The Open source hardware and software DIY forest surveillance kit repurposes surveillance technology to bring people and their communities together to protect their forests.

One of the ARTiVIS outcomes is the design of an open source hardware and software DIY forest surveillance kit common to all the projects' interactive experiences.
Resulting video streams and collected data will be uploaded and become part of the online platform network for crowdsourced surveillance and artistic manipulation purposes.
The kit is also a seed for community workshops to help deploy new ARTiVIS nodes for artistic experimentation in research centers, festivals, hacklabs and local landmarks.

An ARTiVIS kit is composed of a series of hardware modules that can be chosen from common off-the-shelf parts depending on cost, power and network bandwidth or infrastructure restrictions. These hardware modules are controlled by a set of software modules connected to the project’s server infrastructure.

In technical terms, the kit is provided as:
» an open specification for building hardware compatible with the platform
» an open hardware reference implementation that can be used for community workshops and for the interactive experiences
» open source software that runs on the kit and interfaces with the platform.

Furthermore we foresee growing a developer community around the project that helps maintain, improve and adapt the kit to specific environments and for other purposes, like for instance, replacing expensive hardware setups for remotely watching animal behaviour [RIZKALLA09].


WORKSHOPS » ARTiVIS DiY forest surveillance

Assuming that “to prevent and control destructive forest fires, the involvement of communities is crucial” [FAO04], we propose to trigger people's participation from the project's grounds, involving the ones willing to contribute to expand the raw material database through a workshop on DIY Forest Surveillance with ARTiVIS.
The workshop consists of assembling an open hardware kit for forest surveillance and experimentation with real-time video. By promoting the ARTiVIS community workshop, we teach participants how to assemble and setup their own ARTiVIS node and explore with them the possibilities offered by real-time video streams of forests.

The objectives of the DIY forest surveillance kit workshop are:
I) To teach how to assemble and setup an ARTiVIS forest surveillance node;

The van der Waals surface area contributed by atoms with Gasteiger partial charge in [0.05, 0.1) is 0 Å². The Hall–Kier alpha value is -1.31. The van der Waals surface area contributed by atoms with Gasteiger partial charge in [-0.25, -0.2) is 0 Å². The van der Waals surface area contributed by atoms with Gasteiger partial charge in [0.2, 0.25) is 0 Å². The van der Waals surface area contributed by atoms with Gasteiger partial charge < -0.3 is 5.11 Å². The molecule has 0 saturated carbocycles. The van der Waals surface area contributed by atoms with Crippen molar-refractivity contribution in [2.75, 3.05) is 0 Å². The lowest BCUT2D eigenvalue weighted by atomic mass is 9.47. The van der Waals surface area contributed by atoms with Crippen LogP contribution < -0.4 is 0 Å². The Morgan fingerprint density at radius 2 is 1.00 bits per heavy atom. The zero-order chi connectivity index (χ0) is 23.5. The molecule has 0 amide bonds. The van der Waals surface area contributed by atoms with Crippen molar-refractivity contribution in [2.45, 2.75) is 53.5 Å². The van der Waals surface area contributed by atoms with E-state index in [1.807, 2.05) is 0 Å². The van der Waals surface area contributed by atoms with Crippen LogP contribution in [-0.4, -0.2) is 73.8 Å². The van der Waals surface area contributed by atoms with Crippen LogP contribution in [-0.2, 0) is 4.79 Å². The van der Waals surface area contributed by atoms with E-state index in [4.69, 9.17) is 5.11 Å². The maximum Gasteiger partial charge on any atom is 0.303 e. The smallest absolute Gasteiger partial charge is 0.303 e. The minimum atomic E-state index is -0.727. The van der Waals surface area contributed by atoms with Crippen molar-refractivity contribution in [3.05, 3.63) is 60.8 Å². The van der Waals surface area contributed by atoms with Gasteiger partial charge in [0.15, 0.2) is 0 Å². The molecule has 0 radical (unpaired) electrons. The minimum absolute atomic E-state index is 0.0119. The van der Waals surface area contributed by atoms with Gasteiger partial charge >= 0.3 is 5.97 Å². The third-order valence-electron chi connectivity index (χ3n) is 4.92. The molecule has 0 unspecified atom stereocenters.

II) To empower local populations with a way to share the beauty of their forests;
III) To explore new ways to use real-time streaming video of forests for awareness, activism and artistic purposes;
and ultimately, IV) To foster awareness and respect for nature.

The format comprises a one to two days workshop, composed of two parts. In the first session, participants start by learning about the ARTiVIS forest surveillance kit and form groups to assemble, deploy and test their own nodes. In the second session, participants learn how to access the video and data provided by the node and come together to propose and implement creative explorations.

Beyond a work space and the existence of trees nearby, the workshop requirements include: ARTiVIS hardware kits (Image Sensor + I/O module + Networking module + CPU + power supply) that we provide for the workshop, and additional kits can be acquired by the event organization or participants at the optimized cost estimated at the time; Computers - at least one per kit, for software setup and demonstration (participants can bring their own).

The main audience for the workshop are populations living the the vicinity of forest sites, forest protection activists and artists interested in forest surveillance and working with real-time video.


Ongoing and future work
Hardware designs were done during the first part of the artistic residency in Madeira, to connect with the SINAIS project – Sustainable Interaction with social Networks, context Awareness and Innovative Services, and are being prototyped and tested in order to become part of the ARTiVIS project's final setup.

RESEARCH framework » + info





ISEA2013 » Workshop announcement













FAO Food and Agriculture Organization of the United Nations (2004) Involving local communities to prevent and control forest fires – Sharing benefits from forests: a powerful incentive to protect them, 26 July 2004

RIZKALA, C. E., J. Therien, and A. Savage, “Observations of Nesting Short-Tailed Hawks (Buteo Brachyrus) in Central Florida”, Florida Field Naturalist, vol. 37, no. 1, pp. 1–32, 2009